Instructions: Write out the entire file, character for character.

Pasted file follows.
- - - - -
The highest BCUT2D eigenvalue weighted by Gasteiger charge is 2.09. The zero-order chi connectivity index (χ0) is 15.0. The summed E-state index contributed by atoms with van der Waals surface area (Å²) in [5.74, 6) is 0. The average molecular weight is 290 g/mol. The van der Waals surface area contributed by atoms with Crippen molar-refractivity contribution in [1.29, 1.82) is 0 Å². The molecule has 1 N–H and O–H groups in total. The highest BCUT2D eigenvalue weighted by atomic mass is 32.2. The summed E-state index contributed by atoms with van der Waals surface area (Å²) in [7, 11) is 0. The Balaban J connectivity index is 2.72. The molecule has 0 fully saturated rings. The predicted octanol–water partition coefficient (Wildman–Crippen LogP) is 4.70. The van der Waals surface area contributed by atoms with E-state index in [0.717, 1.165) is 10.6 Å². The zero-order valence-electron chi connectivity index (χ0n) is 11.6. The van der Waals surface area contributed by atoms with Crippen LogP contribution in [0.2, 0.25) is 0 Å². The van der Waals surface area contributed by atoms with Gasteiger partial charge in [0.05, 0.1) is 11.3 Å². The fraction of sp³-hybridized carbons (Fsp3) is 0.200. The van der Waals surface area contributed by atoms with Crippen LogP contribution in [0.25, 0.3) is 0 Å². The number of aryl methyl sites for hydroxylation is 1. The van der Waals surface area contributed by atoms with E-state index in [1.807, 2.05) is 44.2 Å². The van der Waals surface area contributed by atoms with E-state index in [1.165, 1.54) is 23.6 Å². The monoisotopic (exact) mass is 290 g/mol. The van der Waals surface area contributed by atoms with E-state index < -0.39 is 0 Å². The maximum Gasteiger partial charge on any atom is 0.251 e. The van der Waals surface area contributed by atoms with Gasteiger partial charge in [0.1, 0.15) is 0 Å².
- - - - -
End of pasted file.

The highest BCUT2D eigenvalue weighted by Gasteiger charge is 2.09. The zero-order chi connectivity index (χ0) is 15.0. The summed E-state index contributed by atoms with van der Waals surface area (Å²) in [5.74, 6) is 0. The average molecular weight is 290 g/mol. The van der Waals surface area contributed by atoms with Crippen molar-refractivity contribution in [1.29, 1.82) is 0 Å². The molecule has 1 N–H and O–H groups in total. The highest BCUT2D eigenvalue weighted by atomic mass is 32.2. The summed E-state index contributed by atoms with van der Waals surface area (Å²) in [7, 11) is 0. The Balaban J connectivity index is 2.72. The molecule has 0 fully saturated rings. The predicted octanol–water partition coefficient (Wildman–Crippen LogP) is 4.70. The van der Waals surface area contributed by atoms with E-state index in [0.717, 1.165) is 10.6 Å². The zero-order valence-electron chi connectivity index (χ0n) is 11.6. The van der Waals surface area contributed by atoms with Crippen LogP contribution in [0.2, 0.25) is 0 Å². The van der Waals surface area contributed by atoms with Gasteiger partial charge in [0.05, 0.1) is 11.3 Å². The fraction of sp³-hybridized carbons (Fsp3) is 0.200. The van der Waals surface area contributed by atoms with Crippen LogP contribution in [0.25, 0.3) is 0 Å². The number of aryl methyl sites for hydroxylation is 1. The van der Waals surface area contributed by atoms with E-state index in [1.807, 2.05) is 44.2 Å². The van der Waals surface area contributed by atoms with E-state index in [1.165, 1.54) is 23.6 Å². The monoisotopic (exact) mass is 290 g/mol. The van der Waals surface area contributed by atoms with E-state index < -0.39 is 0 Å². The maximum Gasteiger partial charge on any atom is 0.251 e. The van der Waals surface area contributed by atoms with Gasteiger partial charge in [0.1, 0.15) is 0 Å².